The Great Northern: How The Twin Cities Celebrate Winter

Why the hell would anyone want to travel to Minneapolis or Saint Paul in the winter? Finally, there’s a really good reason: A new annual cold-weather event that embraces Minnesota’s most prized asset—the great outdoors.

BLK WLF Photography
OF 9

It’s no secret that Minneapolis and Saint Paul get a bad wrap for their brutal winters. What seems to be a well-kept secret, however, is that Minnesota does cold better than any place else. To prove this point to uninitiated skeptics, the first-annual The Great Northern event took to the cities’ parks, lakes, trails, restaurants, breweries—everywhere, really—to show off the spirit of the North over the course of ten days spanning late January into early February. (What is the North, you ask? Read about it here.)

It should come as a surprise to no one who has spent a haute second in Minneapolis that The Great Northern is the brainchild of North campaign founder Eric Dayton, the proprietor of the James Beard award-winning restaurant The Bachelor Farmer, the underground cocktail den Marvel Bar, and the Departures-approved Askov Finlayson men’s shop. The unofficial mayor of Minneapolis (who also happens to be the son of the official governor of Minnesota, Mark Dayton), Eric had an idea: If he could get three of the cities’ beloved winter traditions—the Saint Paul Winter Carnival, the U.S. Pond Hockey Championships, and the City of Lakes Loppet Ski Festival—to coordinate their schedules, and then throw in some additional fancy programming (like, say, shutting down a street in downtown Minneapolis’s North Loop neighborhood and serving a 100-person dinner outside, complete with 12 bonfires, Faribault wool blankets, and hand-warmers), he’d have a bit of a North-style South by Southwest on his hands.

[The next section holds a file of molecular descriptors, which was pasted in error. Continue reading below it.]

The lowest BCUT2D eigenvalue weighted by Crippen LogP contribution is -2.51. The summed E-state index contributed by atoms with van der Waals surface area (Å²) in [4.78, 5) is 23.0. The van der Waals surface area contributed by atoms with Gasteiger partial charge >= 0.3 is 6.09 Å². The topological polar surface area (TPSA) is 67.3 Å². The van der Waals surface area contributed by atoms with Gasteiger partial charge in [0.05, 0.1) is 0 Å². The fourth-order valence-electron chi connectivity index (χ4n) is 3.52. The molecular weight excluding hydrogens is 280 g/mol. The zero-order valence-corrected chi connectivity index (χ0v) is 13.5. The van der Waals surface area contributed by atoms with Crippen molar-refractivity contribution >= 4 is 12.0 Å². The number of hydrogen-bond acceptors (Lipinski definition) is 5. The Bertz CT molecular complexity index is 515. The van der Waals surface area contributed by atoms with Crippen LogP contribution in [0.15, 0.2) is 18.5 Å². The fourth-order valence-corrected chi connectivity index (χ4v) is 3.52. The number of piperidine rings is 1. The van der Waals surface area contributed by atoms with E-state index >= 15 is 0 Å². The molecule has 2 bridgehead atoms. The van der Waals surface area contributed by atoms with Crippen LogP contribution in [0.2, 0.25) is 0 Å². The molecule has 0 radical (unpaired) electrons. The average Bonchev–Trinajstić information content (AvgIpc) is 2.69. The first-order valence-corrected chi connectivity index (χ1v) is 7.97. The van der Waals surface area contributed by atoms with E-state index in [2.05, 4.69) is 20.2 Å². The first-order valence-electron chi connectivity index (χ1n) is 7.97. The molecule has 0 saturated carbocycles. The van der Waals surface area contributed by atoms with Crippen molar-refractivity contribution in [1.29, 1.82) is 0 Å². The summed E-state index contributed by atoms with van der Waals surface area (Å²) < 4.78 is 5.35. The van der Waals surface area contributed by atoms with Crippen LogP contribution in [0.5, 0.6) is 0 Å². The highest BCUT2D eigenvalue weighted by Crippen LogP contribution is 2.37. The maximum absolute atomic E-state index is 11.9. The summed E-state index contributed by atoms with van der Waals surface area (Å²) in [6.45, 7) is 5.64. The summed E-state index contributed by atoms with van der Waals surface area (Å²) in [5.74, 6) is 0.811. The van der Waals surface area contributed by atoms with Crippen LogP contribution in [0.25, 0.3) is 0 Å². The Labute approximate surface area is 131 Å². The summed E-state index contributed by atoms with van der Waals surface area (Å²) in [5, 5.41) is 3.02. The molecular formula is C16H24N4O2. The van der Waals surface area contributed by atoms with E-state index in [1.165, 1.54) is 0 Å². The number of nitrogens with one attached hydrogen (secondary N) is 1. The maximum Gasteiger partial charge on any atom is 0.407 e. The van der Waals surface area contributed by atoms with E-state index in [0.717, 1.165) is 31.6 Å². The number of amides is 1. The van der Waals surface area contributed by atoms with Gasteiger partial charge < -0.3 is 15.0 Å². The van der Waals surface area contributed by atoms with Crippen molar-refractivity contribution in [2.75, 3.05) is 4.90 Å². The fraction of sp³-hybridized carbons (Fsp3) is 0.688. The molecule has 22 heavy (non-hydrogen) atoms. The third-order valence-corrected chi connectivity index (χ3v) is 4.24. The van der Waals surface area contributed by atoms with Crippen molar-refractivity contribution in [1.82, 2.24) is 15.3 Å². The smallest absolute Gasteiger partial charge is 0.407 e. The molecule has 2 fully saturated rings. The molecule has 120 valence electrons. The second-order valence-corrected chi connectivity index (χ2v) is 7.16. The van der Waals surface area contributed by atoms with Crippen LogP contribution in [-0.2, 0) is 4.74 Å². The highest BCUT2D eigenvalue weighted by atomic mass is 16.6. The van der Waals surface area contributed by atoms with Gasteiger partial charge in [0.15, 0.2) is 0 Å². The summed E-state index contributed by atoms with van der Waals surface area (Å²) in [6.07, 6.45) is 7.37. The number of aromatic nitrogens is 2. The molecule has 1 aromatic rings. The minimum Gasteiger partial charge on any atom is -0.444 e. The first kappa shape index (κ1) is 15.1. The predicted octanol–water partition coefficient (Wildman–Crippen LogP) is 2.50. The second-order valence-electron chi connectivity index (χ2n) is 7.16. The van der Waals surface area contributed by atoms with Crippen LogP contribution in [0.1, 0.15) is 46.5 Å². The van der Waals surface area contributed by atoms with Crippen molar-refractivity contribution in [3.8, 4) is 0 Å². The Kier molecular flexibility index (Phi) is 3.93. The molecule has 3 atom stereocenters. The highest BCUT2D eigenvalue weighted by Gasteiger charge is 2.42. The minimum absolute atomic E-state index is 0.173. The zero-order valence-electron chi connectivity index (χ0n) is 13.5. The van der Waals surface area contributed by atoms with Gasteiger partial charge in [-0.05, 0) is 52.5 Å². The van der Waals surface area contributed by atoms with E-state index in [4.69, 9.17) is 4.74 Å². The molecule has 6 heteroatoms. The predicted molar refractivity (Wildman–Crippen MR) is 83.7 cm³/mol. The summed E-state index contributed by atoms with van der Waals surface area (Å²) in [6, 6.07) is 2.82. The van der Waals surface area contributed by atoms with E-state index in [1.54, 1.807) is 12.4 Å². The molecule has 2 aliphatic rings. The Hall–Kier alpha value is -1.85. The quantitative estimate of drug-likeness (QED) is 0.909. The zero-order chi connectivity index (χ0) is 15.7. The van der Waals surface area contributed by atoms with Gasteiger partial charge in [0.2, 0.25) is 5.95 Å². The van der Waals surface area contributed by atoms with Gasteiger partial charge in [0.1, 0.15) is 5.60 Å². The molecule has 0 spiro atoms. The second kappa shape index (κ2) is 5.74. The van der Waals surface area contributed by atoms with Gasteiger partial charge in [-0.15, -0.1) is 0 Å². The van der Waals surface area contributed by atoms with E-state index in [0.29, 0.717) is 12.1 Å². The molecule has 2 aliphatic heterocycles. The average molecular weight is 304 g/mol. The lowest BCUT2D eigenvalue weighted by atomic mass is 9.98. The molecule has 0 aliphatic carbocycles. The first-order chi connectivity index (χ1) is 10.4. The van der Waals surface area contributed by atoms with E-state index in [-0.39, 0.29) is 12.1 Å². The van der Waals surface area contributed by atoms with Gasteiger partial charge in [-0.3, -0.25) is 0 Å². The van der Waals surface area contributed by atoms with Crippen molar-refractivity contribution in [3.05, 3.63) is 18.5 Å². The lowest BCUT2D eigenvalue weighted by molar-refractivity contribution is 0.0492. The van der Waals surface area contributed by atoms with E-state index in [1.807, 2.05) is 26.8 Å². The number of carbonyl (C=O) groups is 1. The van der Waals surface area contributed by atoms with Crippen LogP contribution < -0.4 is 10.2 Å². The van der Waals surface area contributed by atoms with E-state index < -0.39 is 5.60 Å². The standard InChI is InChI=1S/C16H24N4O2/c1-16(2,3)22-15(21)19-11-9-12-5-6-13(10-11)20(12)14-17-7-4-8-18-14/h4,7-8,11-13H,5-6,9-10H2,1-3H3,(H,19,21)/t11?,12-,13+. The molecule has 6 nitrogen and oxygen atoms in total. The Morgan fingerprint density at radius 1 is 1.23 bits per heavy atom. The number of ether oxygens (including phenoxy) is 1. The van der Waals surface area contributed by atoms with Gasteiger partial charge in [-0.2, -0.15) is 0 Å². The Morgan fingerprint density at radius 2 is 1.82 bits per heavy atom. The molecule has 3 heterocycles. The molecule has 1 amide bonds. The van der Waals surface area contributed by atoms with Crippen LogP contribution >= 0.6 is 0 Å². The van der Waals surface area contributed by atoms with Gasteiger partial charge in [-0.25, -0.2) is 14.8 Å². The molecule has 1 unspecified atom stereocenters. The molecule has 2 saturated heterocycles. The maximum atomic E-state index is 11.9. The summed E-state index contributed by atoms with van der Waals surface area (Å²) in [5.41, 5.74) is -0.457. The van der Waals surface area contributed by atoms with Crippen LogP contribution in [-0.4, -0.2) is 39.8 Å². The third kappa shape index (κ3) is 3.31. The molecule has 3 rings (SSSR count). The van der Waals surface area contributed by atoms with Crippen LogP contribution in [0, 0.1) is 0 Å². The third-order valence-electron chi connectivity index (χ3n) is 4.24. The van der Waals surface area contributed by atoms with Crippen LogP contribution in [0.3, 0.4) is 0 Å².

Thus, The Great Northern was born, thanks in large part to Target sponsoring it. Herewith, a small sampling of just how the Twin Cities’s new annual event got winter right. Expect the festivities to be even bigger and better in 2018, just in time for the Super Bowl in Minneapolis. 

For more information, visit thegreatnorthernfestival.com.